Groundwater is water located beneath the ground surface in pore spaces and fractures of geologic formations. If the geologic formation can yield enough water for a significant water supply then the term aquifer is often used. The study of groundwater distribution and movement is commonly termed hydrogeology.

In contrast with most other EU countries, the bedrock aquifers in the Republic of Ireland have fissure permeability only. Most of the bedrock aquifers are unconfined. The majority of the "Regionally Important" aquifers are karstified limestones, with a high proportion of conduit flow.

The sand & gravel aquifers that underlie approximately 2% of the country are the only aquifers with intergranular permeability. These aquifers are usually unconfined and generally are relatively thin, typically between 5 - 15m saturated thickness.

Water is usually abstracted from these aquifers by pumping from wells or boreholes, although water may also seep to the surface via springs. Well depths in the bedrock aquifers typically range between 30 - 100m below the surface. The water from well or borehole abstractions is generally a composite of water from all fractures and/or conduits throughout the total length of bedrock in the borehole.

Anthropogenic Impacts on Groundwater

Conceptual understanding of the hydrogeological system and the impact of pressures on groundwater in the Republic of Ireland was used to prepare the Article 5 Characterisation and Risk Assessment Report for the Water Framework Directive (WFD). This report identified groundwater bodies that potentially have groundwater quality or over-abstraction problems, and monitoring data are required to verify the risk assessment in this report and help determine the status of each groundwater body.

The Environmental Protection Agency have published Guidance on the Authorisation of Discharges to Groundwater. This document provides guidance on the technical assessments that are needed to authorise discharges to groundwater, as a means of satisfying the requirements of the European Communities Environmental Objectives (Groundwater) Regulations, 2010 (S.I. No. 9 of 2010).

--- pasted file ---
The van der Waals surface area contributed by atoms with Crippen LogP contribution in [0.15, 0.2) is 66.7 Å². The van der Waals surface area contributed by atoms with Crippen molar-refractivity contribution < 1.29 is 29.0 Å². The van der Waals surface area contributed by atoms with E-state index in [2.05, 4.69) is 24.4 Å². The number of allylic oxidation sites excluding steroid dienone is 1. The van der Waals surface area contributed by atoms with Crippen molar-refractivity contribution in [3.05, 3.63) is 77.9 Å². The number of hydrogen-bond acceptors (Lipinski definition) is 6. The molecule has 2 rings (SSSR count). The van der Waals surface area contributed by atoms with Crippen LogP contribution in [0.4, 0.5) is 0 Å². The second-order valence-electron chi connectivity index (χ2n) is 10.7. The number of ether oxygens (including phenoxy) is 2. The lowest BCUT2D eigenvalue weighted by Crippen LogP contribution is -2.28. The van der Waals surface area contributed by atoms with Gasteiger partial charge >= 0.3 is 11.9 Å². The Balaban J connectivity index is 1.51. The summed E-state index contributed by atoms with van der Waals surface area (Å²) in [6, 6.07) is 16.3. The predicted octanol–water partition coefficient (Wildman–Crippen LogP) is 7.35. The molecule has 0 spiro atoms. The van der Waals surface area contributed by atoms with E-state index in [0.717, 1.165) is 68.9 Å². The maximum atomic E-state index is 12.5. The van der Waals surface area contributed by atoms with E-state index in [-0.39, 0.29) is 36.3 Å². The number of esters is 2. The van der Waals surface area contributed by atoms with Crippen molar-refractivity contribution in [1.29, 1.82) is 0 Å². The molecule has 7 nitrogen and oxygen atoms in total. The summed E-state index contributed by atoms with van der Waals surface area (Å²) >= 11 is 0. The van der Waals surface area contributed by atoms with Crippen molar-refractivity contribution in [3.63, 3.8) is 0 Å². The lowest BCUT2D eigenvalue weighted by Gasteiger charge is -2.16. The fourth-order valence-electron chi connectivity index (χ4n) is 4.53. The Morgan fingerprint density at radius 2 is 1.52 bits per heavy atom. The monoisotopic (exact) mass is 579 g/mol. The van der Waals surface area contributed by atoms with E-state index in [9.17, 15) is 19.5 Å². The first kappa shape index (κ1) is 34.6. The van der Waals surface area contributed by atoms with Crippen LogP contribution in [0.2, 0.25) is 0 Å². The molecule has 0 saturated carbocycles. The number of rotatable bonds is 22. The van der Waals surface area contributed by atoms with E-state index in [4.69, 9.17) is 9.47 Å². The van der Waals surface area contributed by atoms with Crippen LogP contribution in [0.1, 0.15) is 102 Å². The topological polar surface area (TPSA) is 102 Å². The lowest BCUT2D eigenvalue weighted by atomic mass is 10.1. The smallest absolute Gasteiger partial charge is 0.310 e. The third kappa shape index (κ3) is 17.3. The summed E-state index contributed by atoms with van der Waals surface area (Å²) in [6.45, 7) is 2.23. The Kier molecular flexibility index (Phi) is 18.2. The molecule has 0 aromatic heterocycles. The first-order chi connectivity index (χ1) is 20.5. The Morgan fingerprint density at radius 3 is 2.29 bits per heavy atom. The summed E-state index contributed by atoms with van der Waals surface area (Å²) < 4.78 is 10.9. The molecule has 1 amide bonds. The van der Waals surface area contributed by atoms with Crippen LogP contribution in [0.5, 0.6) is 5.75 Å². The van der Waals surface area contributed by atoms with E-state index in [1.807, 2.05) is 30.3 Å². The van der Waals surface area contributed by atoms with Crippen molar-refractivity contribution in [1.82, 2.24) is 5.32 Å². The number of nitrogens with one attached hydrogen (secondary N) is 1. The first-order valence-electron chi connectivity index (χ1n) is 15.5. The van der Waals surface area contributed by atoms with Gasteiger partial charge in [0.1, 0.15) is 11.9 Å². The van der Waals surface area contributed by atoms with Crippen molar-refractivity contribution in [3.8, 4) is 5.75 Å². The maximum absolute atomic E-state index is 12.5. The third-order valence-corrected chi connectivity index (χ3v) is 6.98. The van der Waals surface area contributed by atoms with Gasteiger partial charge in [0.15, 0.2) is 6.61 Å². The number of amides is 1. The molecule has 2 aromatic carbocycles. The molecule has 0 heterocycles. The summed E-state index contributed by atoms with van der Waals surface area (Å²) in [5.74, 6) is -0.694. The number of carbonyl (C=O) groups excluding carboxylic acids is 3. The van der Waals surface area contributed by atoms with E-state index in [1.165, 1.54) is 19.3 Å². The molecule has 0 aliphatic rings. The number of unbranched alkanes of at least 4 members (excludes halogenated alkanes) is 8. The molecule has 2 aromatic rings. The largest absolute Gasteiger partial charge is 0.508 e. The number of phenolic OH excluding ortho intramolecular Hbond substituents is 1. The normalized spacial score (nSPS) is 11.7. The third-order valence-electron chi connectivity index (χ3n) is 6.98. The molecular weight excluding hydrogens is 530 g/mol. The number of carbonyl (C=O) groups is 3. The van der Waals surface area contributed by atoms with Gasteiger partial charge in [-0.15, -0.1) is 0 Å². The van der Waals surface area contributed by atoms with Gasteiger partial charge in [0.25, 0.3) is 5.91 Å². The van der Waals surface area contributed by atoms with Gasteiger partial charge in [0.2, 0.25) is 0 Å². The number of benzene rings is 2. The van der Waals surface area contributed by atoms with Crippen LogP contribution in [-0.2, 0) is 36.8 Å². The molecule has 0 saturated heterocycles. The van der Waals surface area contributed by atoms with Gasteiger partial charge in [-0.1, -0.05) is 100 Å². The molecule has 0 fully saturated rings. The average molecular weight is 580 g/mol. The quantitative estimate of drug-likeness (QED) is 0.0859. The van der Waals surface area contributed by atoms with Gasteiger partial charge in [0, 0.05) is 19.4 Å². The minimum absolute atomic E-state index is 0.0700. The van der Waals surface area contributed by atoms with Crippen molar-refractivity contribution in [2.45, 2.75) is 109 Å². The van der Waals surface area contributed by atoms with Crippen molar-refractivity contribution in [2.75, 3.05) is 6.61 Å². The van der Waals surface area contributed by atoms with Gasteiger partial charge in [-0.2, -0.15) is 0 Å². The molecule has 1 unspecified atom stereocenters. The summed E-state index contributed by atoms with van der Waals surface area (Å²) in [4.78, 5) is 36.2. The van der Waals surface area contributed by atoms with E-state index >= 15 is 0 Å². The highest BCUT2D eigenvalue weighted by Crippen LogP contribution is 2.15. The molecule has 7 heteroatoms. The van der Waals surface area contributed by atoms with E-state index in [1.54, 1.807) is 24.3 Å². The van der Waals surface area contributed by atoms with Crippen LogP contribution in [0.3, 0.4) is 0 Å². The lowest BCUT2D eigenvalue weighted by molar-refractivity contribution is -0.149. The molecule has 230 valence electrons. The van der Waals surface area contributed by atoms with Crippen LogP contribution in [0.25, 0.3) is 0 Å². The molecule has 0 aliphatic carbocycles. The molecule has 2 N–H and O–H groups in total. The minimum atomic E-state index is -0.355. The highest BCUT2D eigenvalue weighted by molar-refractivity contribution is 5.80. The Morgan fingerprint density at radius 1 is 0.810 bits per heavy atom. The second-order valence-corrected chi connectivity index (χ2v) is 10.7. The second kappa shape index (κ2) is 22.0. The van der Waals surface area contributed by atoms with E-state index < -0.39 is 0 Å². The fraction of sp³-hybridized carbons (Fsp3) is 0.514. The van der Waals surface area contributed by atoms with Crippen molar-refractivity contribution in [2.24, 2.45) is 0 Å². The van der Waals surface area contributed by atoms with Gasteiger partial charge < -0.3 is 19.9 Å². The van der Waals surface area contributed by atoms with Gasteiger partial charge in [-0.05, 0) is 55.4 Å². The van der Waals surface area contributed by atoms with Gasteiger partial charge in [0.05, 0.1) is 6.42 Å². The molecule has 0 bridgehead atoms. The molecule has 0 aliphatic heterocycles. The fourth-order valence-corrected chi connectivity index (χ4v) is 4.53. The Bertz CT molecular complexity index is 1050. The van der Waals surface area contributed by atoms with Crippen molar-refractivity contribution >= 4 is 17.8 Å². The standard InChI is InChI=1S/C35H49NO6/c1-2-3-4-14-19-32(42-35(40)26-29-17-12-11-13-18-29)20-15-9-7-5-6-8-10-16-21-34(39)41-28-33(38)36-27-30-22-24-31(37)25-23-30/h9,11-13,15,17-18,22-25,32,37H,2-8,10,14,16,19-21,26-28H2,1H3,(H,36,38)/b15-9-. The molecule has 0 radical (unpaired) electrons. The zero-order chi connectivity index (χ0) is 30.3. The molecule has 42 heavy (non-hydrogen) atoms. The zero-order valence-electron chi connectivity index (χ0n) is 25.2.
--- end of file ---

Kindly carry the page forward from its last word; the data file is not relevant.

Groundwater Monitoring

Historically groundwater monitoring in the Republic of Ireland focused on the protection of drinking water supplies and investigating the impacts of point source pollution. However, the WFD and the EU Directive on "the Protection of Groundwater Against Pollution and Deterioration" (Groundwater Directive) adopt a more holistic view of water resources, establishing links between groundwater and associated surface water and ecological receptors. Therefore, groundwater monitoring networks have been developed to improve knowledge of, and the links between, groundwater and the ecological health of associated receptors.

The National WFD Groundwater Monitoring Programme is implemented by the Environmental Protection Agency. The monitoring is used to assess the general state of groundwater quality and groundwater levels / flows in the Republic of Ireland. Thereafter, groundwater monitoring data are used to help determine the status of groundwater in the Republic of Ireland. In turn this information is used to help protect groundwater used for public and private drinking water supplies and is also used to help protect associated surface water and ecological receptors.

The local authorities, academic research institutions, private consultants and the Geological Survey of Ireland are a few of the organisations who also carry out additional groundwater monitoring in the Republic of Ireland. Information on aquifers and the hydrogeology of the Republic of Ireland can be obtained from the Geological Survey of Ireland.

Learn more

Read about the work carried out by the Geological Survey of Ireland
Learn more about the WFD Groundwater Monitoring Programme
Download the Article 5 Characterisation and Risk Assessment Report